Today’s research supports this traditional knowledge with a randomized, placebo-controlled, double- blind, crossover study showing sage extract (as Sibelius:Sage) significantly improved performance cognition, such as accuracy of attention, word recognition, word recall and working memory.3 The trial participants were ages 65 and older and were given varying doses of sage. A sustained memory improvement over time was noticed and the effects of the sage on memory were seen after only an hour of taking the sage extract.
In another study, improvement of mood (calmness, feeling content) and cognitive functions (alertness) were noticed after a single dose.4 A systematic review published in 2014 found that sage exerted enhancing cognitive performance both in healthy subjects and patients with dementia or cognitive impairment.5
How it works
Several mechanisms of action can be suggested for the cognitive and memory-enhancing effects of sage. Researchers have identified at least six areas which influence physiological pathways, including cholinergic, neurotrophic, anti-inflammatory, antioxidant and anxiolytic/anti-depressive activities, as well as potential protective benefits against amyloid-beta peptide toxicity.2 One of the primary areas of focus is its impact on neurotransmitters.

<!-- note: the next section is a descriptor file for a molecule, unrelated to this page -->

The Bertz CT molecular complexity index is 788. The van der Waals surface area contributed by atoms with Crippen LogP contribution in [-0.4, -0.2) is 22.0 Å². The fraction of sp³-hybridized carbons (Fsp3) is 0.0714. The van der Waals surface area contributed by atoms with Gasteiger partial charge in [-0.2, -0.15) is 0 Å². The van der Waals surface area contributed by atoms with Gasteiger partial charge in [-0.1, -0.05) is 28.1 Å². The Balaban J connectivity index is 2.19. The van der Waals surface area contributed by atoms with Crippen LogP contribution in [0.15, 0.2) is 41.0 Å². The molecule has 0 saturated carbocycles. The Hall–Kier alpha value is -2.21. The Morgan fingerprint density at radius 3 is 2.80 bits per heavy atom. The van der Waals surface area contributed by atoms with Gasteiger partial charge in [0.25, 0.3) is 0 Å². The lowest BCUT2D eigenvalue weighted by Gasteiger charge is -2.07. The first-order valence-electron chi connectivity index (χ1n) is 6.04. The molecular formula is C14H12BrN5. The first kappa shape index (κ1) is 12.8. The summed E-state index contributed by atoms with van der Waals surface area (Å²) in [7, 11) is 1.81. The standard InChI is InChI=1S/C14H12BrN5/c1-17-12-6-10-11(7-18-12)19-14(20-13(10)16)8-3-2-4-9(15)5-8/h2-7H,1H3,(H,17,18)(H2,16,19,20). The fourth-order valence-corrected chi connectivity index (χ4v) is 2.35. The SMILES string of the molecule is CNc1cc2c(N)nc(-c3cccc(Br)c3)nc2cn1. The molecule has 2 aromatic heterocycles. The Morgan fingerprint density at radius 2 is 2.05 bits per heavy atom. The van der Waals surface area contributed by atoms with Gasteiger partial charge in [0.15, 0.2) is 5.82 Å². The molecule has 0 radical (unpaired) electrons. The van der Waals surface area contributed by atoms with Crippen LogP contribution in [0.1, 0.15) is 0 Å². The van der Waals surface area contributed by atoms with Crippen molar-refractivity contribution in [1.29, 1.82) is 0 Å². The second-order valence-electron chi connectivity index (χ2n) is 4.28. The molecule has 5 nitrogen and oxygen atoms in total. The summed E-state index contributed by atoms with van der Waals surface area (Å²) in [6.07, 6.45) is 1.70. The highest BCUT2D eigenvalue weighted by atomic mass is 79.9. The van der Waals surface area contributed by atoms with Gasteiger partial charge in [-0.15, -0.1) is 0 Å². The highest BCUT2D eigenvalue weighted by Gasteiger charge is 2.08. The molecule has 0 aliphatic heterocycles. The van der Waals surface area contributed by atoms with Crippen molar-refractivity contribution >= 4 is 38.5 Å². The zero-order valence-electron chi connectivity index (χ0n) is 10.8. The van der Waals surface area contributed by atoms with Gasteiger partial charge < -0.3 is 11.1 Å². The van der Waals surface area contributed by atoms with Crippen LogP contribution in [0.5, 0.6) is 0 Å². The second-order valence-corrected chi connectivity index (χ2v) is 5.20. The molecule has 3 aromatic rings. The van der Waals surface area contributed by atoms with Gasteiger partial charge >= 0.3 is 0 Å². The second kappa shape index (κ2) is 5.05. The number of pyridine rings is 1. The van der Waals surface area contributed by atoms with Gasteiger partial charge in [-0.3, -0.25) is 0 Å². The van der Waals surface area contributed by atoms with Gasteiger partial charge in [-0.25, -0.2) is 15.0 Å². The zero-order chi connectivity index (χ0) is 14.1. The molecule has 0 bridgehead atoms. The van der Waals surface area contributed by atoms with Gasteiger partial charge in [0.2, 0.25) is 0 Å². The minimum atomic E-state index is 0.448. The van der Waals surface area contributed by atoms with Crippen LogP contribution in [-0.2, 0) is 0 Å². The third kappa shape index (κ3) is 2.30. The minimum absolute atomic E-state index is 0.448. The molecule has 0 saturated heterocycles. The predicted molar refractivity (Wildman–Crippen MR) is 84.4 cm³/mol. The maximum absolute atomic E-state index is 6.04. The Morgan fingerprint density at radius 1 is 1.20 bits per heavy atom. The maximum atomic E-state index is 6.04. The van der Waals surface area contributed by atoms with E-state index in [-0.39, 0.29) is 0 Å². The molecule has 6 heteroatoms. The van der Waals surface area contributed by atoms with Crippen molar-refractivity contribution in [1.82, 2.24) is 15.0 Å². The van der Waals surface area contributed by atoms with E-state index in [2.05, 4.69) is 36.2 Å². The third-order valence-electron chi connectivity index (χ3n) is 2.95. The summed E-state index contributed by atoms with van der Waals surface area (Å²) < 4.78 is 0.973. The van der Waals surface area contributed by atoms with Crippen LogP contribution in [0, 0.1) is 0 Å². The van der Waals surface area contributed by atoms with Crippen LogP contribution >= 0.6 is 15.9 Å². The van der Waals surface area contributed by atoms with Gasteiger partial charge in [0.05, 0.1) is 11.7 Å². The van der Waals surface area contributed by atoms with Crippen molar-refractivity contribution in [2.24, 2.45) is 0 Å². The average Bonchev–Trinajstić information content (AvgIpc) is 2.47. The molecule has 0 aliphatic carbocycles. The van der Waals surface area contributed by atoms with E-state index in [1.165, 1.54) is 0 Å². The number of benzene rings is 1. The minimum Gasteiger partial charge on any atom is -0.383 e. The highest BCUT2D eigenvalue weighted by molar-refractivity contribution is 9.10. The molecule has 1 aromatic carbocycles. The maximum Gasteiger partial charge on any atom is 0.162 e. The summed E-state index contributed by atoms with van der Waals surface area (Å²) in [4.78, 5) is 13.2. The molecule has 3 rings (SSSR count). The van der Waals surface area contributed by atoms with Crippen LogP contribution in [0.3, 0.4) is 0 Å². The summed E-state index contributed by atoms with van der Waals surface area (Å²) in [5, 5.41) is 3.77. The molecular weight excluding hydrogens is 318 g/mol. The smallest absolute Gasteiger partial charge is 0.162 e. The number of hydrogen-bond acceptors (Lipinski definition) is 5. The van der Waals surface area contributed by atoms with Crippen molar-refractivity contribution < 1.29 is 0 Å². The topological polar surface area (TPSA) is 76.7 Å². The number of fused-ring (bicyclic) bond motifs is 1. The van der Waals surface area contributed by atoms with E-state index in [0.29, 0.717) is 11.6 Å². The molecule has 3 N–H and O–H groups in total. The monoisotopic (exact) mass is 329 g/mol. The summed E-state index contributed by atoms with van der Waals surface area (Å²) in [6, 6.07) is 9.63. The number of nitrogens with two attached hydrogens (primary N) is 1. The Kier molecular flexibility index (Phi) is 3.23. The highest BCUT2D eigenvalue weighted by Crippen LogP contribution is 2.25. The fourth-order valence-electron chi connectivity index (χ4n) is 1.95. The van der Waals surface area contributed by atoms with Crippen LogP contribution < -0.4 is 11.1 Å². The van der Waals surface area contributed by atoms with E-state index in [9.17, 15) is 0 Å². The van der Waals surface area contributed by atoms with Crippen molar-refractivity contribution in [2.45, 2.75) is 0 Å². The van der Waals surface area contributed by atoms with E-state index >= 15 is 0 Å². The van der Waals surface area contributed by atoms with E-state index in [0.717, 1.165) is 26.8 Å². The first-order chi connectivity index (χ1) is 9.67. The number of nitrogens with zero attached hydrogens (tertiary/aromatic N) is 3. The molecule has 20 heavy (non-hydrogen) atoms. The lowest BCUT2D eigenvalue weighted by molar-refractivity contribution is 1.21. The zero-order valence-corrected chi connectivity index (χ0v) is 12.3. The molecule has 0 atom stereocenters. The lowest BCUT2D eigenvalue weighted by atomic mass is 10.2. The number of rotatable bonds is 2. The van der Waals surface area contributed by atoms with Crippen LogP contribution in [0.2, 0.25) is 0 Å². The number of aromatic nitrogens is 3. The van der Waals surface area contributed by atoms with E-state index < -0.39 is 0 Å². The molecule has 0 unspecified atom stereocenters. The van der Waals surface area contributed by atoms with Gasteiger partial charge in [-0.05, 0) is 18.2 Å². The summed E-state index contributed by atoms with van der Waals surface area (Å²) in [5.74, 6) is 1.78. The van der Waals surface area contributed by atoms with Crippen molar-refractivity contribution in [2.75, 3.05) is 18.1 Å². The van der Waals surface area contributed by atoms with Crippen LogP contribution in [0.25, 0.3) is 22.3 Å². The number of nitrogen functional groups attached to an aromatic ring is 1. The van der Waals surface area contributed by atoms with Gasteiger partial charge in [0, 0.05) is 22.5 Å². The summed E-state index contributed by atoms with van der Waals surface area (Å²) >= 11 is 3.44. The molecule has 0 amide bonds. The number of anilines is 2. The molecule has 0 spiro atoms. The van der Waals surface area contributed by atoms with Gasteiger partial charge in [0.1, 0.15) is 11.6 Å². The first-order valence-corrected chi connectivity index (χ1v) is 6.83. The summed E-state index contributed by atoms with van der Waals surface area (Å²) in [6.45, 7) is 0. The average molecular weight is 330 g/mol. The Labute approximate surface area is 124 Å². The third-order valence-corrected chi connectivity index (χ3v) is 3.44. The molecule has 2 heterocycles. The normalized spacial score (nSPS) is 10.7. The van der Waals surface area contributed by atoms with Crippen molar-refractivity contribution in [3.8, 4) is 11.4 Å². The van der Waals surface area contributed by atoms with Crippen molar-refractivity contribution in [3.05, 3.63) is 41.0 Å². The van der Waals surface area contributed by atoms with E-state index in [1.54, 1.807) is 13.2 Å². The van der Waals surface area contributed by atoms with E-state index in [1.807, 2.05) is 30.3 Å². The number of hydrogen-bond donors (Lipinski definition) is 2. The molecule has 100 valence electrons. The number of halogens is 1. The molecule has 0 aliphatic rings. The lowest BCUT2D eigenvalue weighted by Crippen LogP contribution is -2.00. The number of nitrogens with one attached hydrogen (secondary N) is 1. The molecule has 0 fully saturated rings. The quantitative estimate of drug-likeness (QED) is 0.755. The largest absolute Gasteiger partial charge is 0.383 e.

Sage extracts have been shown to inhibit the action of acetylcholinesterase; the enzyme that breaks down the neurotransmitter acetylcholine. Acetylcholine is found in the brain in areas associated with attention, memory and motivation.
Formulating for success with sage
Sage is an extremely dynamic ingredient that can be integrated in any cognitive product line. As consumers gain more awareness of sage’s functional benefits, opportunities are arising for more sage products in more diverse formats. For example, raw extract powder is suitable for more traditional applications, such as tablets and capsules; and a new micronized format facilitates the formulation of innovative finished products, such as beverages, jellies, gummies and functional food.